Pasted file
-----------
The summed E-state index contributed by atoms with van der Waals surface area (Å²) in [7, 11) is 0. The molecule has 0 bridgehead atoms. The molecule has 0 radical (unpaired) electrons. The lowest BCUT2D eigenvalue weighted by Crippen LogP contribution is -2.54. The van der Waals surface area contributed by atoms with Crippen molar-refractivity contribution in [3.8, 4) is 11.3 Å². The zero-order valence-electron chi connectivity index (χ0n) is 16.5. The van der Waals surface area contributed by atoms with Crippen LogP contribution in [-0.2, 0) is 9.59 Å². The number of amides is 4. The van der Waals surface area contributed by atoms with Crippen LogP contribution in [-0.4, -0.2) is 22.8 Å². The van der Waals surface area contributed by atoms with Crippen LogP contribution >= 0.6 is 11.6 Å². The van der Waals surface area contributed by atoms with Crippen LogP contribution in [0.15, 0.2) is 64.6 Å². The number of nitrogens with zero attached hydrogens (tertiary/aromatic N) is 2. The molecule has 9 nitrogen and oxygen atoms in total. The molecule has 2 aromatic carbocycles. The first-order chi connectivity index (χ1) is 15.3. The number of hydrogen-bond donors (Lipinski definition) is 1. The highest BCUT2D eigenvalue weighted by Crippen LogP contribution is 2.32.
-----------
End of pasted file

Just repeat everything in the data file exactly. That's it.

The summed E-state index contributed by atoms with van der Waals surface area (Å²) in [7, 11) is 0. The molecule has 0 bridgehead atoms. The molecule has 0 radical (unpaired) electrons. The lowest BCUT2D eigenvalue weighted by Crippen LogP contribution is -2.54. The van der Waals surface area contributed by atoms with Crippen molar-refractivity contribution in [3.8, 4) is 11.3 Å². The zero-order valence-electron chi connectivity index (χ0n) is 16.5. The van der Waals surface area contributed by atoms with Crippen LogP contribution in [-0.2, 0) is 9.59 Å². The number of amides is 4. The van der Waals surface area contributed by atoms with Crippen LogP contribution in [-0.4, -0.2) is 22.8 Å². The van der Waals surface area contributed by atoms with Crippen LogP contribution >= 0.6 is 11.6 Å². The van der Waals surface area contributed by atoms with Crippen LogP contribution in [0.15, 0.2) is 64.6 Å². The number of nitrogens with zero attached hydrogens (tertiary/aromatic N) is 2. The molecule has 9 nitrogen and oxygen atoms in total. The molecule has 2 aromatic carbocycles. The first-order chi connectivity index (χ1) is 15.3. The number of hydrogen-bond donors (Lipinski definition) is 1. The highest BCUT2D eigenvalue weighted by Crippen LogP contribution is 2.32.